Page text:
By Melissa Pandika
WHY YOU SHOULD CARE
Because learning how this trippy, drippy fluid works will help you de-stress and feel smart.
By Melissa Pandika
Need a few minutes to zone out? Forget yesterday’s fish tank screensaver; instead be mesmerized by the wild undulations of a weird green slime known as oobleck, set to a trippy soundtrack and bizarrely entrancing.
No, it’s not a radioactivity experiment gone wrong. Anyone with a few minutes can make the cornstarch-and-water mixture, but where it gets interesting is that the simple slime, while technically a liquid, can also behave as a solid.
Oobleck gets its name from the green globs in Dr. Seuss’s Bartholomew and the Oobleck.
Most substances shift physical states — solid to liquid to gas — in response to changes in temperature. Freezing water transforms it into ice; boiling it turns it into steam, for example. But oobleck is a non-Newtonian fluid, meaning it changes state with variations in pressure.
To investigate how this happens, Derek Muller performs a simple experiment on his YouTube channel, Veritasium: pouring oobleck onto a speaker and gradually adjusting the speed of vibration, or the frequency.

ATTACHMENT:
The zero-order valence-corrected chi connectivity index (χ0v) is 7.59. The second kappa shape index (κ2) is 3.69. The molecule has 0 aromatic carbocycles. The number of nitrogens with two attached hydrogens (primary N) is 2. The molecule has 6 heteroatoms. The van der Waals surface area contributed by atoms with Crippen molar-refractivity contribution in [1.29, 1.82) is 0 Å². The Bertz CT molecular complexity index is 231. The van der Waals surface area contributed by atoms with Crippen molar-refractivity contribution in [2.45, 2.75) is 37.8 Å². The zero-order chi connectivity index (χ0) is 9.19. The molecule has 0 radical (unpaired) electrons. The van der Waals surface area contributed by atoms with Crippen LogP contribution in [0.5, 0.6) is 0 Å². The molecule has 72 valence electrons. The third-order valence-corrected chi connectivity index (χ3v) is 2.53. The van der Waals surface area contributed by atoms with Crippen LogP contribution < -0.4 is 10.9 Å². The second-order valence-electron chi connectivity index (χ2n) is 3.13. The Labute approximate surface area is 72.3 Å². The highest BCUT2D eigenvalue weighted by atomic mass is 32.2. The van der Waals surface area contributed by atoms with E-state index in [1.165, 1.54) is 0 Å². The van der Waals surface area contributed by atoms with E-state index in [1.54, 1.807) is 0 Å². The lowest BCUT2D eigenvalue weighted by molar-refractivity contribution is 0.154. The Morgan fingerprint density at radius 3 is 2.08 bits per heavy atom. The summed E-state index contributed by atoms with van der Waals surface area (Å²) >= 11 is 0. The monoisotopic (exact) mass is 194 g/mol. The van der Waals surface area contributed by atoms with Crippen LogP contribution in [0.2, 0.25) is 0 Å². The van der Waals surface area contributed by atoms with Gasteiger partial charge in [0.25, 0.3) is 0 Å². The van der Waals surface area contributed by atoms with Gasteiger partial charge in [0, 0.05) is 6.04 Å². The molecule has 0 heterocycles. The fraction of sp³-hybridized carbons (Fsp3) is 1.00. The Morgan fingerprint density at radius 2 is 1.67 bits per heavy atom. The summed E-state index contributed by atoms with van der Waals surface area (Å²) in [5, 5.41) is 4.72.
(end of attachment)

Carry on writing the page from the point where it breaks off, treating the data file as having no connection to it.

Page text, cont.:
As Muller cranks up the amplitude, or volume, the green puddle starts to ripple. When he sets the speaker to about 20 Hz — the frequency recommended by physicists who study oobleck — the shapeless slime transforms into a writhing, eerily lifelike mass. “That is incredible!” Muller exclaims.
Oobleck is a non-Newtonian fluid, meaning it changes state with variations in pressure, kind of like L.A. traffic.
He then discovers that higher frequencies — faster vibrations, or higher pressure — make the slime look like a smooth, solid orb. At even higher frequencies, it actually appears to levitate.
But how does changing the frequency alter oobleck’s physical state? Muller explains that low frequencies — slower vibrations, or lower pressure — keep the starch particles spread out, allowing them to move effortlessly past each other. As a result, the oobleck flows like a liquid. But increasing the frequency causes the starch particles to crowd together, forming a more solid substance.
In fact, L.A. traffic is a little like a non-Newtonian fluid, Muller explains. At midday, when very few people are on the road, traffic flows smoothly. But come rush hour, “suddenly everything gets clogged, and you’re basically in what is a solid,” he says.
That might not take the edge off your workday commute, but a few minutes staring at some trippy, drippy oobleck should do the trick. Watch the complete video from Veritasium:
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